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Bink and Gollie


By Kate DiCamillo and Alison McGhee

Illustrated by Tony Fucile

Reviewed by Jordan B. Nielsen


Recommended for:  Both boys and girls, age 5 to 8. Though the main characters of the book are girls, the content is completely gender neutral.


One Word Summary: Dear.


A match made in Rusty Key heaven, Alison McGhee (author of the Golden Key Collection honoree, the Julia Gillian series) and Kate DiCamillo (author of the Golden Key Collection honorees, The Miraculous Journey of Edward Tulane and Tiger Rising) teamed up to create Bink and Gollie, a spunky, whimsical, tender little book, brought to life by the unfathomably adorable illustrations by Tony Fucile.


The book contains three episodes, snapshots really, of the complicated, yet symbiotic friendship between Bink and Gollie. Gollie’s a little older, a little wiser, yet a bit stifled by her own maturity. Bink seems to be

younger, more outgoing, but her tendency to dive head first into things often lands her in sticky situations. The two (and this is my favorite part) live in what appear to be separate condos built into a gigantic, old tree. Bink’s cottage is nestled into the tree’s base, looking very much like Rabbit’s borrow in the Whinnie the Pooh books, and Gollie’s home, perched in the upper branches, is more akin to a modern beach front property that you might find in Miami or Santa Monica. Whatever the reason these two children live this way is an explanation not required, because it’s much more fun to imagine all the things they could get up to in their own little apartments than it is to wonder where the parents are.  Each of the stories features Bink and Gollie butting heads in one way or another, then finding ways to compromise, and appreciating the others’ differences all the more for it.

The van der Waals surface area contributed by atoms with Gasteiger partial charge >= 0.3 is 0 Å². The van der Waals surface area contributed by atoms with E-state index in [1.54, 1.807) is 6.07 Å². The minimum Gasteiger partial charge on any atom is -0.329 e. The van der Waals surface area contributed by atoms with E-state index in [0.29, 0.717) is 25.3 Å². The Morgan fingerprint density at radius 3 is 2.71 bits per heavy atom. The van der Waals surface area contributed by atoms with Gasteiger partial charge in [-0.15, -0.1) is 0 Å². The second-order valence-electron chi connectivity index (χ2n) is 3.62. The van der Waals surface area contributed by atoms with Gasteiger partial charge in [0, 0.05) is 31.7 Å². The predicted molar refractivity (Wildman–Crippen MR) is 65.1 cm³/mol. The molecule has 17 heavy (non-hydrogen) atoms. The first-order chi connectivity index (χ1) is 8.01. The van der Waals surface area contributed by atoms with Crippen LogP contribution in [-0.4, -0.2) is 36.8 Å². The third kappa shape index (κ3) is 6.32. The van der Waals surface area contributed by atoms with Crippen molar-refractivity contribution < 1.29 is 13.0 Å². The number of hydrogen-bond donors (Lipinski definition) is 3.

As an avid reader of both these authors, it’s so much fun to spot elements of each ones style peaking through (McGhee’s playful word choices, DiCamillo’s poignant brevity). In their own work,

both authors are keenly skilled in the art of leaving certain things unsaid, and here is where Fucile steps up to the plate filing in the silence with pictures that speak volumes, reminiscent of some of the more imaginative and sentimental Calvin and Hobbes comic strips. But the pictures also add a lovely sort of lonely feeling to this world. While the girls are in full color, the backgrounds are all a bleachy white, black and gray, devoid of other people for as far as the eye can see, aside from the occasional, indifferent shop keeper. Coupled with the fact that these girls do live in tandem, yet alone, their friendship is made all the more vital, and the importance of their ability to get along that much more essential. In turning the final page, a beautiful yet stark winter landscape, Bink and Gollie holding hands as they skate across a frozen pond, one can’t help but feel profoundly happy that they have one another. And we at the Rusty Key have yet another reason to be profoundly happy that we have Kate DiCamillo and Alison McGhee....You know come to think of it, Bink and Gollie look awfully familiar...

DiCamillo and McGhee

Bink and Gollie

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© Jordan B. Nielsen, 2012